Supervisor Spotlight: Sharon LeMay

Sharon LeMay, who has been a Supervisor with ACD since January 2017, moved around a lot growing up, from England to Florida, France, Illinois, Texas, Minnesota, and back to England before finally settling permanently in Minnesota. She did not grow up in a family that spent a lot of time outdoors, preferring instead to visit museums, historic landmarks, and read. In fact, one of her first memories of nature was quite traumatic for her as a young girl. While exploring a vacant, wooded city lot, Sharon looked down at her tan corduroy pants and found they were crawling with little spiders, which she only learned later were actually wood ticks! Up to that point, her only experiences with nature involved manicured city parks or sightseeing in short trips. Still, even though recreating in nature was not a core part of Sharon's childhood, she grew up to revere nature and spend much of her free time working and volunteering to be a good steward of the environment.

When she isn't working, Sharon volunteers with several local organizations, including the Master Naturalist program, the MN DNR, and Herbalists Without Borders. She enjoys her studies in homeopathy and making herbal medicines. She also loves hiking, yoga, biking, visiting historic sites and museums, and camping with her husband and dogs.

Sharon's favorite place in Minnesota is the North Shore of Lake Superior. She loves the remote and rugged coastlines of oceans, and the North Shore is as close as it gets to that in Minnesota. She enjoys walking the beaches looking for stones, hearing the waves, smelling the air, or simply sitting on a rock watching the water. In this peaceful place, she is able to reflect on nature as something valuable in its own right, rather than valuable only for what we can do in it or with it. Her love for the environment evolved over time as she came to witness the sacredness of nature, and it culminated in her choice to run for elected office on the ACD Board of Supervisors. 

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Staff Spotlight: Jamie Schurbon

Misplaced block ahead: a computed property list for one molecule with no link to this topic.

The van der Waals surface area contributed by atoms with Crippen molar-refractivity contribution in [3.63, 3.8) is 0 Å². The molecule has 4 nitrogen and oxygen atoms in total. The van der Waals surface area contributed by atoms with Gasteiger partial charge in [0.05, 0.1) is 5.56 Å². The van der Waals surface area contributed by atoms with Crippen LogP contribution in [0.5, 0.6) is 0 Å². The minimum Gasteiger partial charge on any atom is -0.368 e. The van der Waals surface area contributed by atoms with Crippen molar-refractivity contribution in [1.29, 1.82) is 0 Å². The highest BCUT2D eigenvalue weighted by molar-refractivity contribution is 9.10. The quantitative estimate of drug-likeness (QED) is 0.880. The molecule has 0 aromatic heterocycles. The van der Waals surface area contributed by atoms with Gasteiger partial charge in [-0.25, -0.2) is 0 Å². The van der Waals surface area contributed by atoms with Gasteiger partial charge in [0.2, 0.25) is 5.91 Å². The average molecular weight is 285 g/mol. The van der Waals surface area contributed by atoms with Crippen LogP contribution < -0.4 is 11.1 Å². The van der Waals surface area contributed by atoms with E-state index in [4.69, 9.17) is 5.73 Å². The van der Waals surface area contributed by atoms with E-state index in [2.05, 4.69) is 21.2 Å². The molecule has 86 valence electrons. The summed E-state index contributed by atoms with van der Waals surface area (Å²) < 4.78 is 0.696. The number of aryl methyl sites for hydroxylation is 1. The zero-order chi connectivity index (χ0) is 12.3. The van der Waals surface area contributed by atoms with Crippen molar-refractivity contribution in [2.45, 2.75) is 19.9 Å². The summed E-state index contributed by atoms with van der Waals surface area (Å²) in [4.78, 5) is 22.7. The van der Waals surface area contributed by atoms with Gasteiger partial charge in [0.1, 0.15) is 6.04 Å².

Jamie Schurbon, ACD's Watershed Projects Manager, has lived a rich and varied life. He grew up in rural Iowa, earning his bachelor's degree from Iowa State University before moving to South Carolina to complete his Master's in Environmental Biology. He spent that time studying reptiles and amphibians in and around the Hell Hole Swamp. After school, he held a variety of short term natural resources jobs that took him from the mangroves of the Florida Keys, to the South Dakota Badlands, to coastal barrier islands. Ultimately, he decided to return to the Midwest and started his first full time position as a technician at the Anoka Conservation District.

Because of his diverse experiences with different environments, it makes sense that instead of a single favorite place in Minnesota, Jamie enjoys the variety, including the Boundary Waters lakes, southeast Minnesota trout streams, northern forests, and prairies. Locally, he especially enjoys spending time on and around the Rum River for its good fishing, quality habitat, and because it is a scenic and quiet getaway.

In his time away from work, Jamie enjoys coaching youth baseball, teaching confirmation classes at his church, playing softball, and working on home improvement projects. Some recent projects have included a kitchen renovation and a canoe rack. Jamie never finds himself short of new projects as one project always seems to turn into another. The old copper plumbing from a kitchen remodel, for example, was then crafted into jewelry.

Jamie indulges his love of the outdoors through hunting and fishing and is also a member of a few sporting organizations including the Isanti County Sportsman's Club, where outdoor enthusiasts both promote conservation and enjoy outdoor activities. Jamie, along with his wife and two sons (ages 11 and 14), have even raised ducks every summer for the last four years.

When asked to share a memorable story of local conservation efforts, Jamie had this to say: